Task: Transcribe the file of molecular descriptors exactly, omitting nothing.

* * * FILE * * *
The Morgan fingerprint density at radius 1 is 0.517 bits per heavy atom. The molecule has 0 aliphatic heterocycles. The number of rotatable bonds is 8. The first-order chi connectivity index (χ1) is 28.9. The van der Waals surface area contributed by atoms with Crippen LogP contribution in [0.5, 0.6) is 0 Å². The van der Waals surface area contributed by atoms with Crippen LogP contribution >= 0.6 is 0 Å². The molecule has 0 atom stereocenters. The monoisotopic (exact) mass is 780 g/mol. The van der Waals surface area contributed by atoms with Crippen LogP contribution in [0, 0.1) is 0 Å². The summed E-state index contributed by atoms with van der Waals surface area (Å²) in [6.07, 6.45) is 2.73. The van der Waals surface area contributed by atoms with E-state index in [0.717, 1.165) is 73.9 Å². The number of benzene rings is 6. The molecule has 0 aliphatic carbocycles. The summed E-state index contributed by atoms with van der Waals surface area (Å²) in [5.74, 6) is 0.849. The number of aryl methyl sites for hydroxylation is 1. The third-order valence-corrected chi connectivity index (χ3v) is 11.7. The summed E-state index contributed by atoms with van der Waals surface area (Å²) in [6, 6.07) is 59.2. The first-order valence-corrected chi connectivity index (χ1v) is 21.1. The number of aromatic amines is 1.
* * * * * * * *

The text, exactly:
The Morgan fingerprint density at radius 1 is 0.517 bits per heavy atom. The molecule has 0 aliphatic heterocycles. The number of rotatable bonds is 8. The first-order chi connectivity index (χ1) is 28.9. The van der Waals surface area contributed by atoms with Crippen LogP contribution in [0.5, 0.6) is 0 Å². The van der Waals surface area contributed by atoms with Crippen LogP contribution >= 0.6 is 0 Å². The molecule has 0 atom stereocenters. The monoisotopic (exact) mass is 780 g/mol. The van der Waals surface area contributed by atoms with Crippen LogP contribution in [0, 0.1) is 0 Å². The summed E-state index contributed by atoms with van der Waals surface area (Å²) in [6.07, 6.45) is 2.73. The van der Waals surface area contributed by atoms with E-state index in [0.717, 1.165) is 73.9 Å². The number of benzene rings is 6. The molecule has 0 aliphatic carbocycles. The summed E-state index contributed by atoms with van der Waals surface area (Å²) in [5.74, 6) is 0.849. The number of aryl methyl sites for hydroxylation is 1. The third-order valence-corrected chi connectivity index (χ3v) is 11.7. The summed E-state index contributed by atoms with van der Waals surface area (Å²) in [6, 6.07) is 59.2. The first-order valence-corrected chi connectivity index (χ1v) is 21.1. The number of aromatic amines is 1.